"To me, it's just a show," Wicks said. "We've got to show the public that we're deporting people, so we'll deport a few here, a few here, one there."
The government is picking on the wrong people, he said firmly. Never has he ever met somebody who works harder.
"She hasn't done anything wrong," Mrs. Wicks added. "She has raised such wonderful little kids. They come down to our house, and they always want to do work, to help us out."
GOOD HARD WORKING KIDS
A neighbor described Lopez's four children as "typical American kids." Like most children, they occasionally get into mischief. However, Mrs. Wicks said, these kids are constantly willing to lend a hand.
After SUNY Fredonia's end-of-the-semester celebration, Fred Fest, the kids chipped in to help clean up the village.
"There were beer cans all over the place. These little kids went around on their bicycles with a bag, picking up beer cans," Mrs. Wicks said. "I went with them to some of the houses of the college kids, and we asked if we could clean up their yards."
After gathering up the cans and redeeming the deposits, the kids were a few dollars richer.
"They took that money, and I took them to Aldi's," Mrs. Wicks said. Her voice quivered, as she began to choke up. "And they bought flowers for their mother for Mother's Day."
For elementary school children, their generosity amazes Mrs. Wicks.
"They are always thinking not of themselves, but of their mother, of each other, of me," Mrs. Wicks said.
After immigration officials took his father into custody, 11-year-old Cristian Perez-Lopez became the man of the house.
"It's hard to be the oldest," Cristian said. "Sometimes I have to watch my brothers and sisters, and I don't get to be like my brother, playing around and screaming all in the house. He mostly gets more fun than me because I need to do more chores."
Listing all of his chores, Cristian said he has to make the bed, vacuum the living room, help wash and fold the clothes and clean his room, among other things.
"Once in a while, I do the dishes," Cristian said, "but I don't like to do them."
Cristian is nervous about the upcoming move away from Fredonia.
"It's kind of scary to move," he said, before releasing a heavy sigh.
With eloquence rarely demonstrated by others his age, Cristian expressed his dismay.
"I was born in the United States, and they're taking my rights from me because I'm a United States citizen. And now, I need to go to this other country that I'm not familiar with," he said. "It's like torture, I tell you, torture."
As he mulled over the inevitable deportation, Cristian added, "It makes me feel bad, completely bad."
A boy whose dream is to be the first in his family to graduate college, Christian wants to be a doctor when he grows up. He wants "to help poor people and help kids get an education." He understands that this move to Mexico may force him to alter his plans.
"I'll have to change plans. I guess I will help others in Mexico then," Cristian said. He will continue to work hard to become educated, walking to school if he has to. "I'll have to work hard just to get food."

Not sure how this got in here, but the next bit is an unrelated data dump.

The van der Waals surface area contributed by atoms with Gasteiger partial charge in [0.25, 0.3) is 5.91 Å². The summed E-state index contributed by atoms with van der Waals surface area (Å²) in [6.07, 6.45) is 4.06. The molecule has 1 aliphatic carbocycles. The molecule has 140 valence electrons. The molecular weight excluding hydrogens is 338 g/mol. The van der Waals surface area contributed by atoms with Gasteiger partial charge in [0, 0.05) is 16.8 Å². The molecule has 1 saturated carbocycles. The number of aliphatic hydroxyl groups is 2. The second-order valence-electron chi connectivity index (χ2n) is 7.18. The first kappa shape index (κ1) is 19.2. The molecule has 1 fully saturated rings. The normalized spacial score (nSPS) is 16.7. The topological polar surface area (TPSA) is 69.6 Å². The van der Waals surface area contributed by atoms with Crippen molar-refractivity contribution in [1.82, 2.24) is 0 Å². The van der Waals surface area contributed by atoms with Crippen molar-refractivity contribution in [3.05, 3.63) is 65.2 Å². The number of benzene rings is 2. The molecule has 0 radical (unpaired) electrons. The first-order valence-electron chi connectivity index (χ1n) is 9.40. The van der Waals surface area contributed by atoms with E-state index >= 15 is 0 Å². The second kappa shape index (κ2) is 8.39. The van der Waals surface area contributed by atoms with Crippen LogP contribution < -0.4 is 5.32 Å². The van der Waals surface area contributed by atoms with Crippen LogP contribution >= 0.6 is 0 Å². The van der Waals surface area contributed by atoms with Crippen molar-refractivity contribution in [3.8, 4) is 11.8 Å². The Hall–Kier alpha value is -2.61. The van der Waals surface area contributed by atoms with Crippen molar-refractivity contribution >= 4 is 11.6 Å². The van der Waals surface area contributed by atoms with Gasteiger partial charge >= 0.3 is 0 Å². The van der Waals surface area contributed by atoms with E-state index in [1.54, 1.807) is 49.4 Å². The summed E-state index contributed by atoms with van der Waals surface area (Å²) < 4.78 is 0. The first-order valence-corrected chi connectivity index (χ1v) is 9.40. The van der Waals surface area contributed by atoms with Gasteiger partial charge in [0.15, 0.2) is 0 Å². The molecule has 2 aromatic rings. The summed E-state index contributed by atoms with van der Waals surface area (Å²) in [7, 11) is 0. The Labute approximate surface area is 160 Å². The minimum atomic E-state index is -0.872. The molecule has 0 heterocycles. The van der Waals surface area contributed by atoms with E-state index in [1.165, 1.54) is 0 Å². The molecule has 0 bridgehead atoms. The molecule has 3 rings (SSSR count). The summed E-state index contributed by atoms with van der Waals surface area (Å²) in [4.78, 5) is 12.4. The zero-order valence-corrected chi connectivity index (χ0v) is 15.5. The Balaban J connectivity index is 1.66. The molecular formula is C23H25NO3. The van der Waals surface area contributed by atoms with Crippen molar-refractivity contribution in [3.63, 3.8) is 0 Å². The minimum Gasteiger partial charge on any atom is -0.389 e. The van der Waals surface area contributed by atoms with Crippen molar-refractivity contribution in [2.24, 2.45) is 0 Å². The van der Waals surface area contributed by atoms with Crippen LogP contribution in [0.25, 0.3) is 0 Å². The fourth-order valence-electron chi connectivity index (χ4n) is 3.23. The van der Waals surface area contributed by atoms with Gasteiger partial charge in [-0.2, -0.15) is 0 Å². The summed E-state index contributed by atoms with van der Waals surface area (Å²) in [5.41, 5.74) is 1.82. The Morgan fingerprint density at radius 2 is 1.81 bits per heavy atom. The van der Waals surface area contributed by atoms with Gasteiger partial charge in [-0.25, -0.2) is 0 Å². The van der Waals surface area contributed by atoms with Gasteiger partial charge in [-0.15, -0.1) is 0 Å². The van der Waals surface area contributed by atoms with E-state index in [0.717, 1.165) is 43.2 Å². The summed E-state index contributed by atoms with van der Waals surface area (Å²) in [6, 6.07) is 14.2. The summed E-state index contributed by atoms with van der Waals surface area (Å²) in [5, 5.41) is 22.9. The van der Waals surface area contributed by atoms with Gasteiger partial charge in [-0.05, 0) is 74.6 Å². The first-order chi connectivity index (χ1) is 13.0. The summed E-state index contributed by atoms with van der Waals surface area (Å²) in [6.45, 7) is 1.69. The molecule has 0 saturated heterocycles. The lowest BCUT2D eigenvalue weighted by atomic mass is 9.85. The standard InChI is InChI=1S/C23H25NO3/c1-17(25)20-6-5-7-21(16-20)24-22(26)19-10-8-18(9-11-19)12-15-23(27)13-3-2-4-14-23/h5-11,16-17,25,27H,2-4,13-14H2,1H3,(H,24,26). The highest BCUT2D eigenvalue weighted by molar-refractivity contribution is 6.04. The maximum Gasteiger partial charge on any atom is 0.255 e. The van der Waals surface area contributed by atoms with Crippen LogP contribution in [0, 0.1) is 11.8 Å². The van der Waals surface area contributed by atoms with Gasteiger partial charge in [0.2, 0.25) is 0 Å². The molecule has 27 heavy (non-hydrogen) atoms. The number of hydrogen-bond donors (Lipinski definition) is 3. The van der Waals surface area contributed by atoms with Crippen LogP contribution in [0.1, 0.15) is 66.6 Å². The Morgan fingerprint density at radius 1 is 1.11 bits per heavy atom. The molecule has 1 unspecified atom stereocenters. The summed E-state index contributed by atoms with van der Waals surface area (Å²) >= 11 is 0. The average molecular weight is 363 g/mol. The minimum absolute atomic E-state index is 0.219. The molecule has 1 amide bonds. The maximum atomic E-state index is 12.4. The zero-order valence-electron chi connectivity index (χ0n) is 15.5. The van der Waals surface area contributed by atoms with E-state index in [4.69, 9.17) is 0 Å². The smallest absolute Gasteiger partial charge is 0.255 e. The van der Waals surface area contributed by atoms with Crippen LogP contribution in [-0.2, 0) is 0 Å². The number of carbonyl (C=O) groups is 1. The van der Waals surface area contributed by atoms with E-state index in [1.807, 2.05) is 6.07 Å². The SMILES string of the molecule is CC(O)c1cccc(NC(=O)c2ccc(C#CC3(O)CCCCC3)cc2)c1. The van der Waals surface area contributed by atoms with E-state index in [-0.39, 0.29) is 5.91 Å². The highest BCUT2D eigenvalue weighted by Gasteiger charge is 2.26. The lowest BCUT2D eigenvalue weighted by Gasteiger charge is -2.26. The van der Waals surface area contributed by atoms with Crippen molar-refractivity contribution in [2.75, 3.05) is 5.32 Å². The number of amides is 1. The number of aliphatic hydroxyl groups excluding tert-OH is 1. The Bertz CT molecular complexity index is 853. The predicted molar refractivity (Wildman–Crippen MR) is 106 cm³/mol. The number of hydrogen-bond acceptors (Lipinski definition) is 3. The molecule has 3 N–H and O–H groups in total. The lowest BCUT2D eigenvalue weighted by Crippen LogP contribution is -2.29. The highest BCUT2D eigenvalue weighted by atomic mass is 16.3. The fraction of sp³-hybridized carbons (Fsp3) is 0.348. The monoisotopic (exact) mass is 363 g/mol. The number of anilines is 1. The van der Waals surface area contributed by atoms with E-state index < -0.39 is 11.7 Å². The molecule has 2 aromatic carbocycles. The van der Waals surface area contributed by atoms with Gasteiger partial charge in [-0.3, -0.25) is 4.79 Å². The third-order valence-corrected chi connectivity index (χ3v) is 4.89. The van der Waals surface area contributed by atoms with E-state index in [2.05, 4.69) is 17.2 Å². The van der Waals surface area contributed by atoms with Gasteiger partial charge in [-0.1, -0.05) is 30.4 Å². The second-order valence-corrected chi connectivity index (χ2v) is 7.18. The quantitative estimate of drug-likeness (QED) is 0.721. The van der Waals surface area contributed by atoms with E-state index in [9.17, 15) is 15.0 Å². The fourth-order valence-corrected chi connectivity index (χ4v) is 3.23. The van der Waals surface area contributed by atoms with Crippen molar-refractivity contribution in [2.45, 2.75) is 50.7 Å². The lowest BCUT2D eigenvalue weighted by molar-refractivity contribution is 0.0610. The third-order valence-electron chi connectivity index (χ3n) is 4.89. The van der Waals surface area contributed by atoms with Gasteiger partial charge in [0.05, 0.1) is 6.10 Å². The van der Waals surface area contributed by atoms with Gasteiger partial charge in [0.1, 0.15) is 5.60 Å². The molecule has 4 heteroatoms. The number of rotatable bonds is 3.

ONGOING IMMIGRATION DEBATE
Throughout the region and the nation, immigrant workers - some legal, others illegal - help fuel the agricultural economy.
"A lot of other people have no idea the work that I do. It's 10-12 hours of hard work, working the farms," Lopez said. "I'm used to it, and I have no problem doing it. I'd do it for the rest of my life."
Working long hours for little pay, Wicks argued, Lopez and other migrant workers have unquestionably been a benefit to the local economy.
When being paid by the hour, Lopez said she usually earns wages at an hourly rate of about $7. Now that strawberries are being harvested, Lopez is paid by the volume she picks. She said she gets paid approximately $2.50 for picking eight quarts.
"Deporting this hard worker is directly going to affect you because if she can't pick the strawberries, the strawberries are going to be $20 a quart," Wicks said. "Then, the farmer won't have a job."
Lopez has resided in the United States for more 20 years. She and her children have lived a relatively normal life, despite her illegal status.
"My father applied for citizenship for us, but because he didn't make enough money; he couldn't get us citizenship," Lopez said.
With four children in school at Fredonia, she was afraid to re-apply for citizenship or permanent-resident status.
"Because I was already illegal, for me to begin the process of becoming legal, you need papers, and I didn't have them," Lopez said. "I would have been sent back, and I would have to start applying over there to come back to the states."
The Wicks feel the government and American citizens are to blame for letting illegal immigration grow to become such a large problem. If we had been working more diligently on this issue, they said, then this honest, hard-working family would not be getting deported.
Angelica Lopez and Candido Perez would have already found a path toward citizenship or permanent-resident status.
"We've allowed this to happen," Mrs. Wicks said, accepting part of the blame. "We've allowed these people to come here. We've allowed them to have children that are citizens of this country. We've worked off their backs by having our produce and everything at such a ridiculous price, and they can't do anything now. It just seems so wrong to me."
Preparing to dispose of most of her possessions, Lopez said she just wants to give her kids what they deserve - the American dream. It will be very difficult, she admitted, to return to the Mexican way of life - a lifestyle she has been separated from for 21 years, a lifestyle her kids have never known.
"I'm very sad. The kids do not want to go. They talk about their friends and their school. They speak English. It's just a whole new beginning of," Lopez paused, "nothing, a beginning of nothing."